At Florida A&M, Ken Riley was a quarterback who was not just a gifted athlete, but an exceptional student, earning his team’s scholastic award and a Rhodes Scholar Candidacy. After being drafted in 1969 by the one-year old Cincinnati Bengals, coach Paul Brown had Riley switch to cornerback during his first training camp. Riley became a fixture as the starting cornerback for the next 15 years.
He had a busy rookie year starting at right cornerback, returning kickoffs and even caught two passes on offense. Nicknamed “the rattler,” Riley quickly became one of the best corners in the NFL, but there was someone getting more attention than him – his teammate Lemar Parrish, who played at the left cornerback position. Though Riley was named to various All-Pro teams between 1975 and 1983, to my surprise (and horror) Riley never played in the Pro Bowl. From 1970 through 1977, Parrish made the Pro Bowl six times though Riley out performed him by a wide margin based on interceptions (36 to 25). The most glaring Pro Bowl emission was 1976 where Riley led the AFC with nine interceptions while Parrish only had two. It’s usually a given that the Conference interception leader is named to the Pro Bowl but the AFC sent Parrish over Riley. Parrish was a fine corner and excellent punt returner and was deserving of Pro Bowl recognition but sending two corners from the same team in the era of the 70s almost never happened.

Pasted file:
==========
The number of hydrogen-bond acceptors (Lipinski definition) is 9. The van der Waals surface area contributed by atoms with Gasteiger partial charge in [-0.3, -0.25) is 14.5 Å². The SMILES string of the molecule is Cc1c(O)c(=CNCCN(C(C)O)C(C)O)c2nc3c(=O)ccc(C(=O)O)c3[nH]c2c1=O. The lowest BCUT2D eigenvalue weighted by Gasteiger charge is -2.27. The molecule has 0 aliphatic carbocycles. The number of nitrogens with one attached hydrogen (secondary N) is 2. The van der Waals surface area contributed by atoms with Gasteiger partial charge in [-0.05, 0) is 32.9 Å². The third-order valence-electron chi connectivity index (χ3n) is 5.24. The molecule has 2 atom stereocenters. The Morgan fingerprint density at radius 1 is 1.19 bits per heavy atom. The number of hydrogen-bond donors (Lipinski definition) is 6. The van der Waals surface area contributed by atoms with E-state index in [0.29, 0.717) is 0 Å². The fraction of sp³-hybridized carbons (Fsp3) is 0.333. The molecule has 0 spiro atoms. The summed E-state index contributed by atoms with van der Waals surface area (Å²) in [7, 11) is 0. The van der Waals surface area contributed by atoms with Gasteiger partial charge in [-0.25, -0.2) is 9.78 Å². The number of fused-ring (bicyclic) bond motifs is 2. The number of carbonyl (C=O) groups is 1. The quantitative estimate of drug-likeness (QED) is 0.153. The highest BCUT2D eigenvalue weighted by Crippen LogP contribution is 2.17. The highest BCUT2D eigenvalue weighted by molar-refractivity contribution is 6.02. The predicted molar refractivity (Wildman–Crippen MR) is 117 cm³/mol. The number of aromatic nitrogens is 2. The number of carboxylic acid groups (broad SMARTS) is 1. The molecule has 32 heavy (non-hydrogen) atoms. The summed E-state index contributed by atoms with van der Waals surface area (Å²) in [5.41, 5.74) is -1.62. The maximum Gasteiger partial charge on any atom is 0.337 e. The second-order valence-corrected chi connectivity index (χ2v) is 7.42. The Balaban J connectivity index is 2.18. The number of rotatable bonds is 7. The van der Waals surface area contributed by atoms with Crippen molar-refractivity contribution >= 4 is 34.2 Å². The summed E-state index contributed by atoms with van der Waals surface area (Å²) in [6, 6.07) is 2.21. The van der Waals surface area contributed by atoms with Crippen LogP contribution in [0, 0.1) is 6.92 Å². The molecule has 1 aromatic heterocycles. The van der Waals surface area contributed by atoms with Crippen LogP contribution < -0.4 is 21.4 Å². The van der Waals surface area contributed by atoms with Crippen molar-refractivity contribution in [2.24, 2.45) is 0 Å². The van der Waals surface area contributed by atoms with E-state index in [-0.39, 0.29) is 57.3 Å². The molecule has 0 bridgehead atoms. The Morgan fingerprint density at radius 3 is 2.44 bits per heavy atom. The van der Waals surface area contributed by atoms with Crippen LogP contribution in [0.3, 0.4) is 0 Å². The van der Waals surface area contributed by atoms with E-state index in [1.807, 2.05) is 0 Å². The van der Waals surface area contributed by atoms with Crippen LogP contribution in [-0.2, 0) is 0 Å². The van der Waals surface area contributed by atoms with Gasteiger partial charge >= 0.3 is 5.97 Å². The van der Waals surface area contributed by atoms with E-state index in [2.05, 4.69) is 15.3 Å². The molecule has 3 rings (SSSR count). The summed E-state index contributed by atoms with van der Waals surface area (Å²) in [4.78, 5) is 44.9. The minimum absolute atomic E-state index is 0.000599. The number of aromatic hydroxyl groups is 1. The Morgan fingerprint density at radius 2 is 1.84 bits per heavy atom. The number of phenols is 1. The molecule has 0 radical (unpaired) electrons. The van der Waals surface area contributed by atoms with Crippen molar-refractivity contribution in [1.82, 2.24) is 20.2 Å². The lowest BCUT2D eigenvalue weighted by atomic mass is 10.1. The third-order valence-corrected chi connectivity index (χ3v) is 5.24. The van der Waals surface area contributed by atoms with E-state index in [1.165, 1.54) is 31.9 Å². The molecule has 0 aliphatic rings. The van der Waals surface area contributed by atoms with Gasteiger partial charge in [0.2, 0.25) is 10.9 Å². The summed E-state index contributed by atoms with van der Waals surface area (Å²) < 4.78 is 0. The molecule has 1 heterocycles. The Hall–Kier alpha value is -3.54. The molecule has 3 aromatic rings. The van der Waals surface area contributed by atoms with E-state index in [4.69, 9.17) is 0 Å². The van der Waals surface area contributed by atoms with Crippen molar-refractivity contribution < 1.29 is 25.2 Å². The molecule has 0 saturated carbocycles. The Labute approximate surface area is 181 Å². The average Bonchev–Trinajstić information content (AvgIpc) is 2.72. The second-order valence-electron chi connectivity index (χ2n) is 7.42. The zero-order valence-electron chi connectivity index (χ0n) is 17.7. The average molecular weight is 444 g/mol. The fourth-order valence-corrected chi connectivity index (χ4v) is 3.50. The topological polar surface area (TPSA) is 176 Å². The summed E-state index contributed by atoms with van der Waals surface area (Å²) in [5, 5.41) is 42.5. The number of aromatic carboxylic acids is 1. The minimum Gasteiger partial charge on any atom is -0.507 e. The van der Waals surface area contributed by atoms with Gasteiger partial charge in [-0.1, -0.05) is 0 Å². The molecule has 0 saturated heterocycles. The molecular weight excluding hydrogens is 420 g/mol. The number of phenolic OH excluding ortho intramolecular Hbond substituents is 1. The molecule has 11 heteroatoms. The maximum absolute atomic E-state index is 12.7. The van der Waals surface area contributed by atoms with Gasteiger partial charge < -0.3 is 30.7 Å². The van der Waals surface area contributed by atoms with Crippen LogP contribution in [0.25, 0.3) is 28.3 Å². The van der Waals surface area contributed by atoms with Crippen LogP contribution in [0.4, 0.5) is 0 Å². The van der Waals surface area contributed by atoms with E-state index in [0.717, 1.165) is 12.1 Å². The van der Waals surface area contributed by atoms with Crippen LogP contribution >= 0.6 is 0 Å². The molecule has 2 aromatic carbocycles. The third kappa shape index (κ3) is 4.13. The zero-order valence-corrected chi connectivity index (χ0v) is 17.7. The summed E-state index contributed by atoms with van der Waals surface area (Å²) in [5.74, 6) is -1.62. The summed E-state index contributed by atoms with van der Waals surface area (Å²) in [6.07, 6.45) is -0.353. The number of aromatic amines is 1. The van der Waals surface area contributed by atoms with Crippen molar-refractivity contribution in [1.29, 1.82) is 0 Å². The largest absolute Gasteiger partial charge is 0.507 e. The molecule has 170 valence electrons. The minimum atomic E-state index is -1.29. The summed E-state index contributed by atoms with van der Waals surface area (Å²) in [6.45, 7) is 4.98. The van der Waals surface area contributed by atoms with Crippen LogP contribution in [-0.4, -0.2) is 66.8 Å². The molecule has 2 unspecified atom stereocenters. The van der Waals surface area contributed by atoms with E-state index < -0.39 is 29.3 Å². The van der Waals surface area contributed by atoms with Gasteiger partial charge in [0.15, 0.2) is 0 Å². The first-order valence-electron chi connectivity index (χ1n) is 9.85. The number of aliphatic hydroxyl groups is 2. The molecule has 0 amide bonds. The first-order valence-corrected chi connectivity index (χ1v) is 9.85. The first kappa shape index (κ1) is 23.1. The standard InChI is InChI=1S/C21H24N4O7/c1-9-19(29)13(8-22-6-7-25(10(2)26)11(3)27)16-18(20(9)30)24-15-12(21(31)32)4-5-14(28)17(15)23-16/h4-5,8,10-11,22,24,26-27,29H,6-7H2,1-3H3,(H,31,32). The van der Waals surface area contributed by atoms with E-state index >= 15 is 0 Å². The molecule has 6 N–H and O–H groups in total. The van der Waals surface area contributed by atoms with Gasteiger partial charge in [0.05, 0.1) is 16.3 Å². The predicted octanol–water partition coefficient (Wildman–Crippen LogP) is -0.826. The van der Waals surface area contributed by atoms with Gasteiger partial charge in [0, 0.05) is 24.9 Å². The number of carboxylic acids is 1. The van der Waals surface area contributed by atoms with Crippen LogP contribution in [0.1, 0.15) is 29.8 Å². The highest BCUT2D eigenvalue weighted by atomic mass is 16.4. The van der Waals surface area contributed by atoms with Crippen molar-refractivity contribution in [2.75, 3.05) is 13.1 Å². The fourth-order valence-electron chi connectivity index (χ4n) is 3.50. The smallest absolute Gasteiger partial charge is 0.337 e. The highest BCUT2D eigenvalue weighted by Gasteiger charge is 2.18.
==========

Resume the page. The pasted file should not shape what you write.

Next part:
This Pro Bowl issue seems to be the sticking point with the Pro Football Hall of Fame committee. Let’s face it, Cincinnati doesn’t get much respect. Bengals quarterback Ken Anderson faces the same problem.
Rick “Goose,” Gossellin of the Dallas Morning News, who is on the committee of Hall of Fame committee, has made an excellent case for Riley’s inclusion in the Hall (read that article here). He quotes Riley, “Lemar and I were like Willie Mays and Hank Aaron,” Riley said. “Willie Mays was the flashy one. That was Lemar. But I was the one getting all the interceptions.”
Samuel G. Freedman’s New York Times article from August, 2013 quotes the Steelers John Stallworth as in support of Riley’s value and worthiness. Chris Collinsworth is even a bigger advocate of Riley, who taught Collinsworth more than anyone he ever played against.
In 1983 at the age of 36, Riley intercepted eight passes – two for touchdowns – and was named Sporting News 1st Team All-Pro. But still no Pro Bowl. He retired with 65 career interceptions, 4th on the all-time list and is the second place cornerback behind Dick “Night Train” Lane. There is still time for the Pro Football Hall of Fame Committee to get it right while Mr. Riley is still with us. I hope they do.